Skip to main content

Identification and analysis of RNA-5-methylcytosine-related key genes in osteoarthritis



5-methylcytosine (m5C) modification is widely associated with many biological and pathological processes. However, knowledge of m5C modification in osteoarthritis (OA) remains lacking. Thus, our study aimed to identify common m5C features in OA.


In the present study, we identified 1395 differentially methylated genes (DMGs) and 1673 differentially expressed genes (DEGs) using methylated RNA immunoprecipitation next-generation sequencing (MeRIP-seq) and RNA-sequencing. A co-expression analysis of DMGs and DEGs showed that the expression of 133 genes was significantly affected by m5C methylation. A protein–protein interaction network of the 133 genes was constructed using the STRING database, and the cytoHubba plug-in of Cytoscape was used to hub genes were screen out 11 hub genes, including MMP14, VTN, COL15A1, COL6A2, SPARC, COL5A1, COL6A3, COL6A1, COL8A2, ADAMTS2 and COL7A1. The Pathway enrichment analysis by the ClueGO and CluePedia plugins in Cytoscape showed that the hub genes were significantly enriched in collagen degradation and extracellular matrix degradation.


Our study indicated that m5C modification might play an important role in OA pathogenesis, and the present study provides worthwhile insight into identifying m5C-related therapeutic targets in OA.

Peer Review reports


Osteoarthritis (OA) is the most common type of arthritis and one of the leading causes of pain and disability worldwide. It is estimated that approximately 27–31 million people in the US have symptomatic OA [1]. The economic costs related to OA are predicted to be between 1% and 2.5% of the gross domestic product (GDP) of developed countries [2]. Despite marked progress in OA treatment, there is currently no effective disease-modifying therapy available to relieve the pain and inhibit the progression of OA other than joint arthroplasty. This is largely due to the incomplete understanding of the pathogenesis of OA and the deficiency of effective therapeutic targets. Thus, the further elucidation of the underlying molecular mechanism of OA is urgently needed for the development of novel therapies.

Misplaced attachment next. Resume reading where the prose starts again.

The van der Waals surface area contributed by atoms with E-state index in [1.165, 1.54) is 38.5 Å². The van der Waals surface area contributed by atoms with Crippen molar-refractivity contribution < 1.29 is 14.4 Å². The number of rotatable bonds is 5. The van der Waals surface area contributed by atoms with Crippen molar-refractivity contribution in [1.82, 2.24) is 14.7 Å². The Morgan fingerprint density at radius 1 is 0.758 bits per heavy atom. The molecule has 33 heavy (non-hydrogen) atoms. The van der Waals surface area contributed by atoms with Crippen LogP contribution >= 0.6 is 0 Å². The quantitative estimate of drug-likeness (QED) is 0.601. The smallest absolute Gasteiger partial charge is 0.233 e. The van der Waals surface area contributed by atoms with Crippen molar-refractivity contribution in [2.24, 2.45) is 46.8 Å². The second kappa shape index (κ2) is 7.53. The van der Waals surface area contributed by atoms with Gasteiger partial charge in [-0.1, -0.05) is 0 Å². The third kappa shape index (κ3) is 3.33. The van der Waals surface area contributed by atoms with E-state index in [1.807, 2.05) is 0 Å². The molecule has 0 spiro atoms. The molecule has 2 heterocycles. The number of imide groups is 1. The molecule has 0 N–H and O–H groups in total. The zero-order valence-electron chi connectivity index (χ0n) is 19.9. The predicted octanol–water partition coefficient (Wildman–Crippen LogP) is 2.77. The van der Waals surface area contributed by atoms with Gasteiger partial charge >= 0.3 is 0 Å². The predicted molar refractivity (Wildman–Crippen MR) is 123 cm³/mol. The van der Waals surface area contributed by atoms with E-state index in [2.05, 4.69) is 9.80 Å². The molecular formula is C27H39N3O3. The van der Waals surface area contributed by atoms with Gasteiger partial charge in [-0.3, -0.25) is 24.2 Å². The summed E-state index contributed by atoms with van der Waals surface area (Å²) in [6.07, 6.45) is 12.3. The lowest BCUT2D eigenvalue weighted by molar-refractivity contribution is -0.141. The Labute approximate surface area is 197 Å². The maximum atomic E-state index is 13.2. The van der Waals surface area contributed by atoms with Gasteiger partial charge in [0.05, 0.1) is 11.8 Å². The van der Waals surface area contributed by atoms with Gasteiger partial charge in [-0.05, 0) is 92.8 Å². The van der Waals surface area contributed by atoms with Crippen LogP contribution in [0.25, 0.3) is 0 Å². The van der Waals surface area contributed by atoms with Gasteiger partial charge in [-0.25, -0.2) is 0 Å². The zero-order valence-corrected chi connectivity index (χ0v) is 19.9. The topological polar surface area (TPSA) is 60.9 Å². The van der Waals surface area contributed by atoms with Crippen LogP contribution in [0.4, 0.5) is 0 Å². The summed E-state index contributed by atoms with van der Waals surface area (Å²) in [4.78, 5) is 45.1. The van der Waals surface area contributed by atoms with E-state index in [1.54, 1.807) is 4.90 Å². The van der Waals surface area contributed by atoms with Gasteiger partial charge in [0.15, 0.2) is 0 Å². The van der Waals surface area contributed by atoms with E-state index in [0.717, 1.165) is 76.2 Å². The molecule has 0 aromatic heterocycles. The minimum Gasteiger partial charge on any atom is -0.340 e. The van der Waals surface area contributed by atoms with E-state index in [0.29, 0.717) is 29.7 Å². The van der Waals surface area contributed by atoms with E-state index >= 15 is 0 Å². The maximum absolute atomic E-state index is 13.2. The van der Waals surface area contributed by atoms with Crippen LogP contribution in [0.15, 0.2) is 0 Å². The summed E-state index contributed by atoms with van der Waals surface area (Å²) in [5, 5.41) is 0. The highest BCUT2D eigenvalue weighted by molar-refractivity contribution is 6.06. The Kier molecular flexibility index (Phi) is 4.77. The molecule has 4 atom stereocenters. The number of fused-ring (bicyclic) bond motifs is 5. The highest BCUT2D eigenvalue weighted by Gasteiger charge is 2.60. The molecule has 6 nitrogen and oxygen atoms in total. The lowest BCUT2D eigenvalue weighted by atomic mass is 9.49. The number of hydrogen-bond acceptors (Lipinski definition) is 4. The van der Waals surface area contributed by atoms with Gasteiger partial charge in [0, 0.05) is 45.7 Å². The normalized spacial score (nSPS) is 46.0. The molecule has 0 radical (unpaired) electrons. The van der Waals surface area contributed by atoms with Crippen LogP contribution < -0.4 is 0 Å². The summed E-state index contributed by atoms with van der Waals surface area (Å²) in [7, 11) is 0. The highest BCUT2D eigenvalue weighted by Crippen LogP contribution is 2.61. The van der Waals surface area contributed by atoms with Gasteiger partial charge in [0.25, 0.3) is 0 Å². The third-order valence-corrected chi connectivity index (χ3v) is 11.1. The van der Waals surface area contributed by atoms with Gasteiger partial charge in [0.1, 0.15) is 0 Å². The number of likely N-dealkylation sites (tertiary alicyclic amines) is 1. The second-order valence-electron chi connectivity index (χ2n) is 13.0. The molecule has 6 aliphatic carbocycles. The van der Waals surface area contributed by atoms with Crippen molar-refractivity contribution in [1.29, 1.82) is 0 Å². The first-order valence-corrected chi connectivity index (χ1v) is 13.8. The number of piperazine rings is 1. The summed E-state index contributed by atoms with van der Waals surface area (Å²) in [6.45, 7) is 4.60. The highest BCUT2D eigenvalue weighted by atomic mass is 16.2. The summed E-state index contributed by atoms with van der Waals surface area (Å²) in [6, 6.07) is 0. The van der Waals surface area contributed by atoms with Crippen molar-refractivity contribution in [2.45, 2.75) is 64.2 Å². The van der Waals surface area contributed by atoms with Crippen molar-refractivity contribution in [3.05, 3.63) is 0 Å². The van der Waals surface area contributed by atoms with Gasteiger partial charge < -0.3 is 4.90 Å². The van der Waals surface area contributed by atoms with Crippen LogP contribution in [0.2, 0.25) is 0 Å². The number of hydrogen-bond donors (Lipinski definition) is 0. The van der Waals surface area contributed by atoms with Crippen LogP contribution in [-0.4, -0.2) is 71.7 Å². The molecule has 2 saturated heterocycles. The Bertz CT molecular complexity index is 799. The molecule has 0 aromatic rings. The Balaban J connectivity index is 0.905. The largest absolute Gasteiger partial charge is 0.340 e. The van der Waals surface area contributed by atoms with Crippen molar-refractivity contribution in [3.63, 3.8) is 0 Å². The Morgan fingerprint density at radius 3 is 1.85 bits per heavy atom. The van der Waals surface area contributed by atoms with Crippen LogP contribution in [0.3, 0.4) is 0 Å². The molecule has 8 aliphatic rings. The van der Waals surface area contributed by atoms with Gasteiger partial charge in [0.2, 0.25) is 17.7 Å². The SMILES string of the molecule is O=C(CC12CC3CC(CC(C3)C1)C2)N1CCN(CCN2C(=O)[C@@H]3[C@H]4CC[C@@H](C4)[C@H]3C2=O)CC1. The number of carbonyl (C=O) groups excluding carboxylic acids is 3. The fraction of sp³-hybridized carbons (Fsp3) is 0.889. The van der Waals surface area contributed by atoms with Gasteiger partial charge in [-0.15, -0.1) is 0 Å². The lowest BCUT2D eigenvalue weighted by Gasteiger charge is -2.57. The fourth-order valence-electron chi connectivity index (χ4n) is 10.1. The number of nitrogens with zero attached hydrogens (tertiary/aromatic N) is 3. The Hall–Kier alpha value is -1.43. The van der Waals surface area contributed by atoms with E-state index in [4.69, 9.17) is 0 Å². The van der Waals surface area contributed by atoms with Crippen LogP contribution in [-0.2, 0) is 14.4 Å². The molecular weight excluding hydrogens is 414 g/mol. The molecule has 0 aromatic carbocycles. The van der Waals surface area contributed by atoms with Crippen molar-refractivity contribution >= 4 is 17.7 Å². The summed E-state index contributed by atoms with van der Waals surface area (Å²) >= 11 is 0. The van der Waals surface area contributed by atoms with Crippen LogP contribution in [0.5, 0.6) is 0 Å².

Epigenetic modification plays critical regulatory roles in various biological processes of eukaryotic cells. Hundreds of modifications have been discovered in RNA, and among these abundant modifications, 5-methylcytosine (m5C) methylation has received great attention. The m5C modification participates in multiple biological processes. It was found that ALYREF promoted mRNA export in an m5C-dependent manner, and the knockdown of NSUN2, an m5C methyltransferase, significantly reduced the cytoplasmic-to-nuclear ratios of mRNAs [3]. Yang et al. demonstrated that RNA m5C modification regulated mRNA stabilization during the maternal-to-zygotic transition in zebrafish [4]. Chen et al. found that DNA damage could induce m5C modification in mRNAs at sites of DNA damage, and this is an important mechanism of DNA repair [5]. Aberrant mRNA m5C modifications are also widely involved in the pathogenesis of a variety of diseases. The m5C modification level significantly affected the proliferation and migration of HEK293 cells [6]. Chen et al. demonstrated that m5C was significantly hypermethylated in bladder cancer and primarily enriched in oncogenic pathways. The m5C modification participated in bladder cancer pathogenesis by regulating mRNA stability [7]. A study by Luo et al. showed that decreased m5C methylation (caused by the inhibition of NSUN2) can reverse atherosclerosis and endothelial inflammation after aortic transplantation [8]. Similar to N6-methyladenosine (m6A), which is the most prevalent internal mRNA modification, m5C methylation is dynamically regulated by methyltransferase or “writers” (which catalyze the deposition of m5C), demethylase or “erasers” (which catalyze the removal of m5C), and binding protein or “readers” (which recognize the modified nucleotides). While the list of m5C readers and erasers is still under debate, the m5C writers have been acknowledged and mainly include the NOL1/NOP2/sun (NSUN) family and DNA methyltransferase 2 (DNMT2) [9]. Studies have indicated that the m5C regulators modulate the expression of a variety of oncogenes in an m5C-dependent manner [10]. An illustration of the regulatory role of m5C modification in the pathogenesis of multiple diseases might facilitate progressions in treatment. A study by Lyko et al. showed that the reduced m5C modification of tRNA by DNMT2 inhibition suppressed metabolic activity in the human cancer cell line [11]. NSUN2 promoted gastric cancer development was promoted by CDKN1C repression, and the knockdown of NSUN2 suppressed tumor growth [12].